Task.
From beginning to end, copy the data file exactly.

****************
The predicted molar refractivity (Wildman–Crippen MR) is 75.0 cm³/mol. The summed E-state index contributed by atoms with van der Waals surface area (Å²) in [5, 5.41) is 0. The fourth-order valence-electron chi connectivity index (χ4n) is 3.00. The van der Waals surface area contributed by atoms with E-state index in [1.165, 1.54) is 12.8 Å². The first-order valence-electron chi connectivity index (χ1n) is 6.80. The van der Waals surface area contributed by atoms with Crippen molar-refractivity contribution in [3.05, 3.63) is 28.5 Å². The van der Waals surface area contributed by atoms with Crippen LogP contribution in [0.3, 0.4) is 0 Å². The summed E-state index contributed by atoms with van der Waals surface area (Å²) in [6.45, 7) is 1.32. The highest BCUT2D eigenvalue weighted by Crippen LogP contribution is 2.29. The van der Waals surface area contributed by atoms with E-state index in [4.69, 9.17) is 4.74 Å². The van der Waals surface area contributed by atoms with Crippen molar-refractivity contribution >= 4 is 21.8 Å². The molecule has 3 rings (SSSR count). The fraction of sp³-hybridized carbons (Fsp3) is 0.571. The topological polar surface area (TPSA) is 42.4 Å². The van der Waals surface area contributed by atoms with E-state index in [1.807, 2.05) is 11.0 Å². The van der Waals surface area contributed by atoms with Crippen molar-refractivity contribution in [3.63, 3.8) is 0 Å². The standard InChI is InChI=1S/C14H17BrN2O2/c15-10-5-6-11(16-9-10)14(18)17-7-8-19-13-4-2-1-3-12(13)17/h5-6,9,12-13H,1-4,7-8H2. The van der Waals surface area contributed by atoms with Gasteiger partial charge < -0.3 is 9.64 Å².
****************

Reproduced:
The predicted molar refractivity (Wildman–Crippen MR) is 75.0 cm³/mol. The summed E-state index contributed by atoms with van der Waals surface area (Å²) in [5, 5.41) is 0. The fourth-order valence-electron chi connectivity index (χ4n) is 3.00. The van der Waals surface area contributed by atoms with E-state index in [1.165, 1.54) is 12.8 Å². The first-order valence-electron chi connectivity index (χ1n) is 6.80. The van der Waals surface area contributed by atoms with Crippen molar-refractivity contribution in [3.05, 3.63) is 28.5 Å². The van der Waals surface area contributed by atoms with Crippen LogP contribution in [0.3, 0.4) is 0 Å². The summed E-state index contributed by atoms with van der Waals surface area (Å²) in [6.45, 7) is 1.32. The highest BCUT2D eigenvalue weighted by Crippen LogP contribution is 2.29. The van der Waals surface area contributed by atoms with E-state index in [4.69, 9.17) is 4.74 Å². The van der Waals surface area contributed by atoms with Crippen molar-refractivity contribution >= 4 is 21.8 Å². The molecule has 3 rings (SSSR count). The fraction of sp³-hybridized carbons (Fsp3) is 0.571. The topological polar surface area (TPSA) is 42.4 Å². The van der Waals surface area contributed by atoms with E-state index in [1.807, 2.05) is 11.0 Å². The van der Waals surface area contributed by atoms with Crippen molar-refractivity contribution in [3.63, 3.8) is 0 Å². The standard InChI is InChI=1S/C14H17BrN2O2/c15-10-5-6-11(16-9-10)14(18)17-7-8-19-13-4-2-1-3-12(13)17/h5-6,9,12-13H,1-4,7-8H2. The van der Waals surface area contributed by atoms with Gasteiger partial charge < -0.3 is 9.64 Å².